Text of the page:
I just saw two graphs that tell the story much better than I can express. The first one describes how much of the country’s so-called “discretionary” spending is tied up in military spending–the number is so high (considerably over 50%) that I cannot remember the exact number. The second graph shows how much of the public debt is accounted for as a result of (1) the Bush-era tax cuts and (2) the wars in Iraq and Afghanistan in comparison to (3) the economic downturn, (4) TART, Fannie and Freddie and (5) recovery measures. By 2019, half of our total debt will be caused by the first two events. However, the defense department budget and tax cuts are off the table for consideration of the national debt problem say the Republicans, but Social Security and Medicare cuts are OK say the Republicans and our President. How does that make any sense???? What a wonderful country we live in! An early Shabbat Shalom everyone.

  2. Ira Fateman on July 15, 2011 at 8:57 pm

    I know you will not suffer as a result of missing SS payment but a significant % of American’s over the age of 62 depend on their ss checks. One is my daughter who will not be able to pay her rent without her SS disability check. And she works 3 days a week to earn the money she needs above the very low government support she receives because she is disabled.

    • David on July 15, 2011 at 9:49 pm

      Ira: I don’t want to touch your daughter’s payments. They provide her with the basics. But I do think a retiree with an income of $100,000, $200,000, $500,000—pick a number—can stand a reduction of $100 or $250 a month in Social Security payments and pay a little more for their Medicare programs. Is that really a problem? David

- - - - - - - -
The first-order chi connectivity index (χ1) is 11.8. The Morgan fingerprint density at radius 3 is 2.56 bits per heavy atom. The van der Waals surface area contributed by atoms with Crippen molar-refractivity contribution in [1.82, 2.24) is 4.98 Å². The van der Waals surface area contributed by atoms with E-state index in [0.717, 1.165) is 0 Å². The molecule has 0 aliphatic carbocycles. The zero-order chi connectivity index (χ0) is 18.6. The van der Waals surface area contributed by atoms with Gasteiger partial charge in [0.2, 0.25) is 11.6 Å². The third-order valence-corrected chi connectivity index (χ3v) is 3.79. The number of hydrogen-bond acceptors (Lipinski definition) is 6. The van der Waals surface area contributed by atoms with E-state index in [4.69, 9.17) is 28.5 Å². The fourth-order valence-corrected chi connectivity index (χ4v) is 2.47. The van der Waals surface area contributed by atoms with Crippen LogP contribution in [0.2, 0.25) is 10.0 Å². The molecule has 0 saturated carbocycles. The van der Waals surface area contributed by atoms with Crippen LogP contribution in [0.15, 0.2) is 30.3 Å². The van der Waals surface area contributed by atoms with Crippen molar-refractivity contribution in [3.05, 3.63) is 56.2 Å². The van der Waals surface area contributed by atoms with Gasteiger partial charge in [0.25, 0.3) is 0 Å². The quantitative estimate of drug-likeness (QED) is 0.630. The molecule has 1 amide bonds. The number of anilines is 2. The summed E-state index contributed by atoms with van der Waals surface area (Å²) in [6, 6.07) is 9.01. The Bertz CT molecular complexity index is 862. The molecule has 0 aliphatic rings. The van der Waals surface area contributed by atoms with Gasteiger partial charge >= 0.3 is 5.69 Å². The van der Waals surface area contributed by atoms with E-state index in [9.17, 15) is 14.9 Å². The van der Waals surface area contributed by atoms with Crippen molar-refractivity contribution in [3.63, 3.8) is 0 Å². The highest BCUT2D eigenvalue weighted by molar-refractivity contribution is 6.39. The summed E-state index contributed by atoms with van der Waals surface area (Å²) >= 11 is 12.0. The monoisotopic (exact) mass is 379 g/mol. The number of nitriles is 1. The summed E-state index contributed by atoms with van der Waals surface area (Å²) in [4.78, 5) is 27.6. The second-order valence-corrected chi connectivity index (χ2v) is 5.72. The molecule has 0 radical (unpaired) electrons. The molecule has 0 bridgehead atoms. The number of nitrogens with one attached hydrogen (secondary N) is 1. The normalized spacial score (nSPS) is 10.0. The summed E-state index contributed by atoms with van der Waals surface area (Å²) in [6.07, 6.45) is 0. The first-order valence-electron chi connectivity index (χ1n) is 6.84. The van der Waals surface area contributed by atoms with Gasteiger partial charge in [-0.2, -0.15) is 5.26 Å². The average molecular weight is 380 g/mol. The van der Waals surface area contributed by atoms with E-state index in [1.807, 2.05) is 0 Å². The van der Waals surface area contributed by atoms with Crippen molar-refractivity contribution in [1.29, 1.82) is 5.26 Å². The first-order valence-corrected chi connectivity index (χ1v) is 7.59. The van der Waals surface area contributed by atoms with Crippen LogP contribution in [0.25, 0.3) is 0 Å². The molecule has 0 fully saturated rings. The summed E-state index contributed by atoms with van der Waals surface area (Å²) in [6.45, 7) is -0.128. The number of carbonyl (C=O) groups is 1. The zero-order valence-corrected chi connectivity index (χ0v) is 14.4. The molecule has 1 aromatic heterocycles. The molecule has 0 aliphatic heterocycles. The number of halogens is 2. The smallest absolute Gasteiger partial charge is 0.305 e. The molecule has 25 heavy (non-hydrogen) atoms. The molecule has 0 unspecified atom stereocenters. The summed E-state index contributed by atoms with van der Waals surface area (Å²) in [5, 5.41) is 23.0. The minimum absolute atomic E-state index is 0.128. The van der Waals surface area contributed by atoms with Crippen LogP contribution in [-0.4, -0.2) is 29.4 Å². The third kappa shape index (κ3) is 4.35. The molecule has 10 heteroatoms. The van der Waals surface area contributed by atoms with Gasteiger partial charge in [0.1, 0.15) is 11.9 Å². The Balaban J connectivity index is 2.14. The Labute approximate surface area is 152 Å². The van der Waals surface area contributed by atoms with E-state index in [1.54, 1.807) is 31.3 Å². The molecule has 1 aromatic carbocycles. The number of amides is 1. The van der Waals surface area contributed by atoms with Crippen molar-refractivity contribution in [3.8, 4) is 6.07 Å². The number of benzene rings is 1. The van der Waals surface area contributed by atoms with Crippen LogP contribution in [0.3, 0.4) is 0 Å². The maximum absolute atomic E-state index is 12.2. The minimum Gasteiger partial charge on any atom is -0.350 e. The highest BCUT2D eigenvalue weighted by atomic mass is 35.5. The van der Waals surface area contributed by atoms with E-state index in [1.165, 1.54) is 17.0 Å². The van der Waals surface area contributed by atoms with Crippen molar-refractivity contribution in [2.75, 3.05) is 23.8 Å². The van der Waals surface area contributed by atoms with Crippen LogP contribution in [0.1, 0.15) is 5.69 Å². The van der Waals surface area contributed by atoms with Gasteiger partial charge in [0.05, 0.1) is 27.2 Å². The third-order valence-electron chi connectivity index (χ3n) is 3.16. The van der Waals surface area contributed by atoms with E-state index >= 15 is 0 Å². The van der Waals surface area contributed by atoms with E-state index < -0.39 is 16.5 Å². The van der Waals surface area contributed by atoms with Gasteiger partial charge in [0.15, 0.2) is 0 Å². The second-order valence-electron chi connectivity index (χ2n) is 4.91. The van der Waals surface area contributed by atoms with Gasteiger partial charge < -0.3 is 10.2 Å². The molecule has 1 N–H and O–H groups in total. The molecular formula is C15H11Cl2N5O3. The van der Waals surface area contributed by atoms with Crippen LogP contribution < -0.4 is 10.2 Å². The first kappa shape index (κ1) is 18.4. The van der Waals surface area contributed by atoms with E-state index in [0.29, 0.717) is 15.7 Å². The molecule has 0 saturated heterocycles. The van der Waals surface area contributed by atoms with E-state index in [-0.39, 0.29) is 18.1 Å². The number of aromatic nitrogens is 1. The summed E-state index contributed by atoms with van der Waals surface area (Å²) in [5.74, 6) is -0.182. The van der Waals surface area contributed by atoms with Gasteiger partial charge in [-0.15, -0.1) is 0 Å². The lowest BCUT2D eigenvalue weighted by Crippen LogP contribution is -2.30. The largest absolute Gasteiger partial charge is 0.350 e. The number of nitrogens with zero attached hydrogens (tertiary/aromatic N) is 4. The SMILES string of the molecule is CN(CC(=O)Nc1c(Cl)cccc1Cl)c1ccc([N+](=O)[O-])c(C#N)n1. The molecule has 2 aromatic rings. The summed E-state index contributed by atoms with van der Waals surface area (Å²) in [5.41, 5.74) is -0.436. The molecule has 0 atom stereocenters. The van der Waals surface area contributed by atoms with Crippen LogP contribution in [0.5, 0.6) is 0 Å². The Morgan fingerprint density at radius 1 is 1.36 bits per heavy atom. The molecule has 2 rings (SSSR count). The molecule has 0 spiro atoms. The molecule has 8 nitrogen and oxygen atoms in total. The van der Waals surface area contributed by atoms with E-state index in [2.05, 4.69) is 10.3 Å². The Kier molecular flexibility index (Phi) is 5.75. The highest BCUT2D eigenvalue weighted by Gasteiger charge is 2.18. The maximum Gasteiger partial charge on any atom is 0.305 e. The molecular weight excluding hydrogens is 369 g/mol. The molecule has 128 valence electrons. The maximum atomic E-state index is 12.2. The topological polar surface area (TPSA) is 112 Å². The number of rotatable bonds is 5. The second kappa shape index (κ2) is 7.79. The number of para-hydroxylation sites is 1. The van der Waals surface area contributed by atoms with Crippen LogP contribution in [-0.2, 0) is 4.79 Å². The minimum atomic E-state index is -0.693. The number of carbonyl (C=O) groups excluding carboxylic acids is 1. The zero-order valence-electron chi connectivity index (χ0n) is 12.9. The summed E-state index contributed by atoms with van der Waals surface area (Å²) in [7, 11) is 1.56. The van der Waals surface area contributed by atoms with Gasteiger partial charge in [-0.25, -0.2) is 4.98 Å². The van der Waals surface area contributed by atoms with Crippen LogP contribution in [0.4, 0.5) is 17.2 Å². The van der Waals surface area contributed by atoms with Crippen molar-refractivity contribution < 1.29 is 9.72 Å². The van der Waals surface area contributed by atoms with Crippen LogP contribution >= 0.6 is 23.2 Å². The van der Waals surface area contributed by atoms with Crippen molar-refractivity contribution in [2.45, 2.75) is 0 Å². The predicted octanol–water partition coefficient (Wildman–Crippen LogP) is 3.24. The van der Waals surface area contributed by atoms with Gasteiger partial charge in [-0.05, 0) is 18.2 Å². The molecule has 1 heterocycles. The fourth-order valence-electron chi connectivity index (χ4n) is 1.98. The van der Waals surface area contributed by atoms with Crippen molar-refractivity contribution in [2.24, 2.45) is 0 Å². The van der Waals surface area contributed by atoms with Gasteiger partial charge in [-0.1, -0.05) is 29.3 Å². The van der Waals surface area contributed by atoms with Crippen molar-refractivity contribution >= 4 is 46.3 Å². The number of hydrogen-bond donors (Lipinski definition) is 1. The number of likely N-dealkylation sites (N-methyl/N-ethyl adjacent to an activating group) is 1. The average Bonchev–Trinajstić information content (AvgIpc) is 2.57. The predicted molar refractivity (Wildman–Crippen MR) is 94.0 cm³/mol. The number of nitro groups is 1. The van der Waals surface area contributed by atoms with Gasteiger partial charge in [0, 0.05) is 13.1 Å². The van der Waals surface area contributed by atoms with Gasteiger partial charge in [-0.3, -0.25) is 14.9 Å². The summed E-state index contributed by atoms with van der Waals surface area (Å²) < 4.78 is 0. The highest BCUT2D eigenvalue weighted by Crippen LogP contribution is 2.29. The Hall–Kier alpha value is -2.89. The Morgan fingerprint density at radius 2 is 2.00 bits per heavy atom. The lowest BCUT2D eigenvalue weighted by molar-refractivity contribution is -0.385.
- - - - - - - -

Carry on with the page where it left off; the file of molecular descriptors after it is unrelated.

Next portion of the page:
3. RWE on July 16, 2011 at 3:32 am

    It seems to me that means-testing Social Security would be a quick way to weaken or even kill the program. As it is now, everyone from Rockefeller to Ragpicker is entitled to full benefits. One simply goes down and signs-up; and he is not required to prove penury or even need. The process doesn’t feel like applying for welfare. But means test the system, tell the middle and upper classes that they are not entitled to benefits or that their benefits will be reduced because they have been successful, or lucky, or frugal and their support for the system will soon weaken or evaporate. The voting-class would come to see Social Security as just a federal welfare system dispensing benefits which it could not get. I think that the politically shrewd thing to do would be to continue giving everyone the full amount to which his past earnings entitle him and then use the income tax system, with higher income taxes on the wealthy, as the instrument of income redistribution.

    • David on July 16, 2011 at 11:10 pm

      A point worth pondering since all—well, most—Americans need to get on board. However, this would necessitate reducing deficits only by increasing revenues rather than taking a balanced cuts-and-revenues approach. I would point out that Social Security is not a savings program. No one has an account on which to withdraw. And I’m not sure that the wealthy receive proportionally more than the poor in their monthly payments. The key is that putting Social Security, Medicare and Medicaid on the table does not mean dictating terms but engaging in discussion that can and should be rational and thoughtful, taking seriously opposing views. Further rounds of discussion might produce a mutually acceptable accord. Unfortunately, what we don’t have in Washington now is a discussion of this nature.

  4. Carolyn Power on July 16, 2011 at 4:48 am

    What a mess.